Can you imagine building a village in your backyard? The tree fort I built as a kid did not include a water wheel I can assure you, but maybe you thought on a grander scale than I did? Your comments on this pretend world at Versailles or the “real” one you built as a child are welcome below!

Cheers!

Add to Tuesday Photo Challenge, Our World and Cee’s Black & White Photo Challenge, Circles and Curves.

Standard
11-22mm Lens, Canon 50D, One Word Sunday, Photo Challenges, Photo Editing, Photography, Wandering Wednesday

Hidden in the photograph

The Alhambra is a sprawling architectural wonder. It’s beautiful, the buildings and the grounds. Full of little spots like this that are tucked away from view:

ISO 1600 10mm f/13 1/250sec

Wait, that photo doesn’t sell it? It was a tricky place to photograph. This particular courtyard was dark. The hazy overcast light of a rainy day wasn’t really doing me any favors either.  I took the photo anyway.  I had a feeling that I could create something that I liked.  Fast forward to this week, and here is what I have created:

ISO 1600 10mm f/13 1/250sec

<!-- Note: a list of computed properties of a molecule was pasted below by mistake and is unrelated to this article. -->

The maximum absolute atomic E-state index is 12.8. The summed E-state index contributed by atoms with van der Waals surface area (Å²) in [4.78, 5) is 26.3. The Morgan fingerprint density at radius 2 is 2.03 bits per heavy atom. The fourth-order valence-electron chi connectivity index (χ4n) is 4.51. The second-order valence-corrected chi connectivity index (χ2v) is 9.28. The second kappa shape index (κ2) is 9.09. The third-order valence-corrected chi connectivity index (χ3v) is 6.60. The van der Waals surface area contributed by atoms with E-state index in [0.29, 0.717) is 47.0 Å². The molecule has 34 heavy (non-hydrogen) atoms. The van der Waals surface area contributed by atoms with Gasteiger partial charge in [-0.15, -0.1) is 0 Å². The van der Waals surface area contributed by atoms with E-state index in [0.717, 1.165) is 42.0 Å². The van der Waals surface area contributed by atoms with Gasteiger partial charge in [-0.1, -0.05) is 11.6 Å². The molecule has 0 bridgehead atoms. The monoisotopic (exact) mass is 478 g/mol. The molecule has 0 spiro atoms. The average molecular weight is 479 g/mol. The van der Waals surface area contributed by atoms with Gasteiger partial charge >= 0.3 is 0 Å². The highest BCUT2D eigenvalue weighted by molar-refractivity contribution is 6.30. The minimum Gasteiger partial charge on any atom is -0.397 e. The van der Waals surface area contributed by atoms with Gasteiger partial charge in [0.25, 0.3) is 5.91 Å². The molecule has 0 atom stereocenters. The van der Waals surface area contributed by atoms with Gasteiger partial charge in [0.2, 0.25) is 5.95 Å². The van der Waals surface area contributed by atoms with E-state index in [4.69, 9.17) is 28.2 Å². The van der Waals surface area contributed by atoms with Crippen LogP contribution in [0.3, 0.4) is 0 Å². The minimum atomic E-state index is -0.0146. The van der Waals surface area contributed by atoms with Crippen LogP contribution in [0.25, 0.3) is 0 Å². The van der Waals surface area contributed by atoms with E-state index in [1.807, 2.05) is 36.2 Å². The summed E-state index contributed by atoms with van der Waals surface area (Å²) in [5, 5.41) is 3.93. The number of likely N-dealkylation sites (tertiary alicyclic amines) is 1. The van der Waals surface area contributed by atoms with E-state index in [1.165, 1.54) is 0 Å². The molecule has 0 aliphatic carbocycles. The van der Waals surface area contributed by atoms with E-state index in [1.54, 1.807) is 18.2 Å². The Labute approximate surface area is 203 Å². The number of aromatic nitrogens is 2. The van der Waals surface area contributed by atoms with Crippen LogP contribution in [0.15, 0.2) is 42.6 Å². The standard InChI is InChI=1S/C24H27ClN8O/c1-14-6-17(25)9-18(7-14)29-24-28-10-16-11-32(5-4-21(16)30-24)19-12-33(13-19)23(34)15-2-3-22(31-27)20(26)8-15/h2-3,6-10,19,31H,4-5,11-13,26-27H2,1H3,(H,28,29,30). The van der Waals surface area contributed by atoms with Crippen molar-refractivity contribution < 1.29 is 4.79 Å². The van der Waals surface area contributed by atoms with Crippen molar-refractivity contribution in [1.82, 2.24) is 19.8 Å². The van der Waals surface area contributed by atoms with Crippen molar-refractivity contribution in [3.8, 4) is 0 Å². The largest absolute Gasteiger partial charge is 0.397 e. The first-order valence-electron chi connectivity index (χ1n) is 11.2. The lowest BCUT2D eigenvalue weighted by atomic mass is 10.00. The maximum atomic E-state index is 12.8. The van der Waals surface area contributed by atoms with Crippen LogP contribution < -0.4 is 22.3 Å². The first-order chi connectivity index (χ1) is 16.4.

When I originally looked at the file, I thought I would be sticking with the warm tones of the building. As it unfolded though, I ended up liking the cooler green tones. Another edit that I hadn’t originally considered was to take the already overexposed sky and overexpose it more, which lent an almost glow to the trees that I really liked.

I won’t mislead you, it took me a while and three editing software programs to get here. I started and ended in Lightroom. The first step in Lightroom was just to identify which file I liked the most in terms of composition. The winner got exported to Photoshop. When it comes to removing people, Photoshop healing tools remain my favorite over the ones that are in Lightroom. There were about six people in this photo that needed to go. From there, I have a Nik Analog Efex Pro* plug-in that I sometimes use when I want to get a film effect on my photographs. It was a good starting point in terms of getting the color cast and grain look that I wanted.  The file was then re-imported back to Lightroom for a few finishing touches, including a crop.

Whew, long journey. Totally worth it.

But what do you think? Do you like the edit? Have you ever edited something you really liked from a file that just seemed so-so? Feel free to leave a comment below.

Cheers!

Added to Travel with Intent, Hidden and Live Laugh RV, Architecture.

*So for a while, Nik Analog Pro had an older version that was available as a free download and that is the version I am using. The software has now been re-vamped and re-packaged and is available here. I do not own this version, so consider this link for your information only and not necessarily as a recommendation.

 

Standard